Also serving the communities of De Luz, Rainbow, Camp Pendleton, Pala and Pauma

Neighbor disputes fireman planting row of Cypress trees on property line

Rick Monroe

Special to the Village News

"Love thy neighbor, but don't pull down your hedge" is a quote attributed to Benjamin Franklin. In a Fallbrook neighborhood dispute, a woman is upset with her neighbor putting up a huge "hedge" of Italian cypress trees. She contends the trees, planted within 7-8 feet of her home, are a fire threat. Ironically, they were planted by her fireman neighbor.

"My original concern was that I've lost my view, but then I also realize it's a fire danger," said Kristi Lueking, who has lived in the home near the end of High Bluff Point for 20 years. About 50 trees were planted in August, she said, and run from near the street downhill along the property line for about 120 feet. There were another 100 smaller cypress trees planted towards the bottom of the property but those were removed and replaced by banana trees, she said.

The woman recently paid a surveyor to place a line to identify the boundary. Lueking said some trees are less than a foot from the string. The tallest trees are now 20 feet tall, and the species is known to grow quickly, she added. Across the street from her home are Cypress trees 40 to 50 feet tall. She noted that the new trees will also certainly grow wider and closer to her property.

She said she can't understand why the neighbor, Jonathan Wolfe, a fireman-paramedic with Cal Fire, would have the trees planted unless it was retaliation for her concerns about the Airbnb studio on his property.

"We had a conversation in August on the street at the property line," Lueking said. "It was civil, but he warned me that the conversation was being recorded on his security system. Not long later, he cut down a 20-foot pine tree on his property but said nothing about planting Italian Cypress. I learned about it when I heard backhoe equipment digging a trench along his side of the property line for the irrigation system and trees."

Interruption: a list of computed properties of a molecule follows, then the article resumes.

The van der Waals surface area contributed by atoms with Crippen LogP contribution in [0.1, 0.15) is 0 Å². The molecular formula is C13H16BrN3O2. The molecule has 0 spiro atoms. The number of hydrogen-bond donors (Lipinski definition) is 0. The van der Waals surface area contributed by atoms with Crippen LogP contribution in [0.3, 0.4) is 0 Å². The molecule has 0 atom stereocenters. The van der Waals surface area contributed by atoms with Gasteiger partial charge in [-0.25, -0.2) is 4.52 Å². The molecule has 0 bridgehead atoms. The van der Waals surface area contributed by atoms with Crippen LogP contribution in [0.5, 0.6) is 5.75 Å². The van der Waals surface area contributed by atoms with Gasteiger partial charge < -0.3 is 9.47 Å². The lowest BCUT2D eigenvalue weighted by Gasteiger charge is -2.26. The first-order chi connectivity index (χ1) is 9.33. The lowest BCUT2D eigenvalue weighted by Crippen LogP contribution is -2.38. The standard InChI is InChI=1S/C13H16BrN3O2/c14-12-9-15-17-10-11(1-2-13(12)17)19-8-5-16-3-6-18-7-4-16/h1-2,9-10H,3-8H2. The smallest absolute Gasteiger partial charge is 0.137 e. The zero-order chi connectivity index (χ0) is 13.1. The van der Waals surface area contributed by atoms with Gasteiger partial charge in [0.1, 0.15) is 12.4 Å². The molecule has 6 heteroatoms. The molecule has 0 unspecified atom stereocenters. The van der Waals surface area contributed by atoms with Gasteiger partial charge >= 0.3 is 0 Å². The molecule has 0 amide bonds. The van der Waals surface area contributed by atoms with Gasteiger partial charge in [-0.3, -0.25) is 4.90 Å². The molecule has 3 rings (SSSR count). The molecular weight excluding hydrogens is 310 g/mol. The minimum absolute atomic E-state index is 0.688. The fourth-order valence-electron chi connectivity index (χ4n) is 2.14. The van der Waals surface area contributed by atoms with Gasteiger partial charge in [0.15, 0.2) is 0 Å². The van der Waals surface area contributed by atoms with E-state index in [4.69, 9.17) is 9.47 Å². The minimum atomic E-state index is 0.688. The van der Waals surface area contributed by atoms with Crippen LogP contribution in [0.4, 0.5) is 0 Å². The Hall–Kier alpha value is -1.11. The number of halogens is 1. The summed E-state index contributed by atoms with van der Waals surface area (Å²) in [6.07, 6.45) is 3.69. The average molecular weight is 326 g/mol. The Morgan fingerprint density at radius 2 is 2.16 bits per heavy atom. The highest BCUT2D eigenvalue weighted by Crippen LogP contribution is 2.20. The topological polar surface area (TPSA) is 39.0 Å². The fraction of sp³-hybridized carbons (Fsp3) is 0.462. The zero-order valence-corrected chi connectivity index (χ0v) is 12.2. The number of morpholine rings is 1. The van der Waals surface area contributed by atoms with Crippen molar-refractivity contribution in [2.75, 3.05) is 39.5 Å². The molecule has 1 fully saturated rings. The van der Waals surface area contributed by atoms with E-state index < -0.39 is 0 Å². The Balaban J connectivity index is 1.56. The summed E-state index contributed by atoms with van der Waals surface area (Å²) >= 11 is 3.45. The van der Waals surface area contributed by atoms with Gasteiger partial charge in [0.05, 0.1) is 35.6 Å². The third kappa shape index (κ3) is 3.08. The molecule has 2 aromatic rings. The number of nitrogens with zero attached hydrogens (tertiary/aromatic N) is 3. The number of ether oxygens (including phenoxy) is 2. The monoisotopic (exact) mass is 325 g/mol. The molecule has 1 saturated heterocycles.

"These trees are highly flammable, on the county's list of undesirable trees because of being a fire hazard," she added.

Capt. Thomas Shoots of the public information office of Cal Fire San Diego, responded by email to a series of questions from the Village News and noted that Wolfe is "choosing not to share his neighbor issues publicly and is not interested in being interviewed for this story."

"From a departmental standpoint, there appears to be no violations of law or policy," Shoots said. "Neighbor disputes related to defensible space are quite common, and sometimes there are concerns that cannot be resolved."

A spokesperson for North County Fire Protection District agreed that what Wolfe did wasn't illegal. There are regulations on not planting trees within 50 feet of your home, but no rule pertaining to the neighbor's property or structures if the trees are irrigated and there are minimal dry branches.

"It's just not right," said Lueking. "Sometimes what's legal isn't right. This might be legal, but it's wrong what he did."

She said she has contacted an attorney and that one hope they have is that if malice was Wolfe's motivation.

Lueking said there was also an issue with roots from the tree growing to impacting sidewalk/steps and the foundation of her house between her home and the trees.

The ideal solution would be for Wolfe to voluntarily remove trees and cease operating the Airbnb.

Lueking said the Airbnb issue is that arrivals come at any time of the night, which triggers their German Shepherd to bark and neighbors to complain. She also noted that parking on the street is limited and that her vehicles have been damaged twice during the night. The private road is maintained by homeowners and limited to residential use – not commercial.

"We moved here for the great view and privacy," she said. "My husband passed two years ago and now my view is being taken. I have a fear about the danger from Santa Ana winds blowing from De Luz Canyon towards the north-side property where the trees are planted. I've had to evacuate 3-4 times during the 20 years."

Lueking said Wolfe moved in about two years ago and soon after opened the Airbnb, which was originally a treehouse before being modified as a studio.

"I'm shocked that a firefighter would plant the trees, and pray he will remove them."

The neighborhood dispute was first covered in early December by NBC-7 San Diego.


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